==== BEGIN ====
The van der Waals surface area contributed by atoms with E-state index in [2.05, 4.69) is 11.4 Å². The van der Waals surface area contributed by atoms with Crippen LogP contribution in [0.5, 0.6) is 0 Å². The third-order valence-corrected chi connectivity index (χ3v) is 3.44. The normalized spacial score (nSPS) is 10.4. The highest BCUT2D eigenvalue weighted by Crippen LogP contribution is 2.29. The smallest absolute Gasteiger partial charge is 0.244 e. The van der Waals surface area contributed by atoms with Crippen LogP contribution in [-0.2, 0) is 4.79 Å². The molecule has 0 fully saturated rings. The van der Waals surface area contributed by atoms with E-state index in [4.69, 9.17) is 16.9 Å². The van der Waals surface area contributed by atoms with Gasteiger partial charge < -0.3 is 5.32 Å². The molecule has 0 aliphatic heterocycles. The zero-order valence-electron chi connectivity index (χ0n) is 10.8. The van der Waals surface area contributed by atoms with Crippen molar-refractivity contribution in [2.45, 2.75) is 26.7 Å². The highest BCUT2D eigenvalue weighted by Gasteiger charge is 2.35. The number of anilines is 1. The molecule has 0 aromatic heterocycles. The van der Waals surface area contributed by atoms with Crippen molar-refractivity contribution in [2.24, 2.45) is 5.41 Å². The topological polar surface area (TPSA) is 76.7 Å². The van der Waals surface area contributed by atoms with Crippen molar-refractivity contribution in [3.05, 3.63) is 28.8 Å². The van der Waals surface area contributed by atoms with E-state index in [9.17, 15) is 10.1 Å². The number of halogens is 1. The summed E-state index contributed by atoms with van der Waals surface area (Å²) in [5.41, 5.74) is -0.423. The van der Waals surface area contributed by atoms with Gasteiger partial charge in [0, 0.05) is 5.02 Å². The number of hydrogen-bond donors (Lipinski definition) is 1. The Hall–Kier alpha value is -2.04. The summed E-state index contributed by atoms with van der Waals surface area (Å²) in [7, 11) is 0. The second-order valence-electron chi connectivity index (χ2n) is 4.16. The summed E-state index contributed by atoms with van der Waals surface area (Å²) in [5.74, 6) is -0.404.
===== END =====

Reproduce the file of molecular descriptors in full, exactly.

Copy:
The van der Waals surface area contributed by atoms with E-state index in [2.05, 4.69) is 11.4 Å². The van der Waals surface area contributed by atoms with Crippen LogP contribution in [0.5, 0.6) is 0 Å². The third-order valence-corrected chi connectivity index (χ3v) is 3.44. The normalized spacial score (nSPS) is 10.4. The highest BCUT2D eigenvalue weighted by Crippen LogP contribution is 2.29. The smallest absolute Gasteiger partial charge is 0.244 e. The van der Waals surface area contributed by atoms with Crippen LogP contribution in [-0.2, 0) is 4.79 Å². The molecule has 0 fully saturated rings. The van der Waals surface area contributed by atoms with E-state index in [4.69, 9.17) is 16.9 Å². The van der Waals surface area contributed by atoms with Gasteiger partial charge < -0.3 is 5.32 Å². The molecule has 0 aliphatic heterocycles. The zero-order valence-electron chi connectivity index (χ0n) is 10.8. The van der Waals surface area contributed by atoms with Crippen molar-refractivity contribution in [2.45, 2.75) is 26.7 Å². The highest BCUT2D eigenvalue weighted by Gasteiger charge is 2.35. The number of anilines is 1. The molecule has 0 aromatic heterocycles. The van der Waals surface area contributed by atoms with Crippen molar-refractivity contribution in [2.24, 2.45) is 5.41 Å². The topological polar surface area (TPSA) is 76.7 Å². The van der Waals surface area contributed by atoms with Crippen molar-refractivity contribution in [3.05, 3.63) is 28.8 Å². The van der Waals surface area contributed by atoms with E-state index in [9.17, 15) is 10.1 Å². The number of halogens is 1. The summed E-state index contributed by atoms with van der Waals surface area (Å²) in [5.41, 5.74) is -0.423. The van der Waals surface area contributed by atoms with Gasteiger partial charge in [0, 0.05) is 5.02 Å². The number of hydrogen-bond donors (Lipinski definition) is 1. The Hall–Kier alpha value is -2.04. The summed E-state index contributed by atoms with van der Waals surface area (Å²) in [7, 11) is 0. The second-order valence-electron chi connectivity index (χ2n) is 4.16. The summed E-state index contributed by atoms with van der Waals surface area (Å²) in [5.74, 6) is -0.404.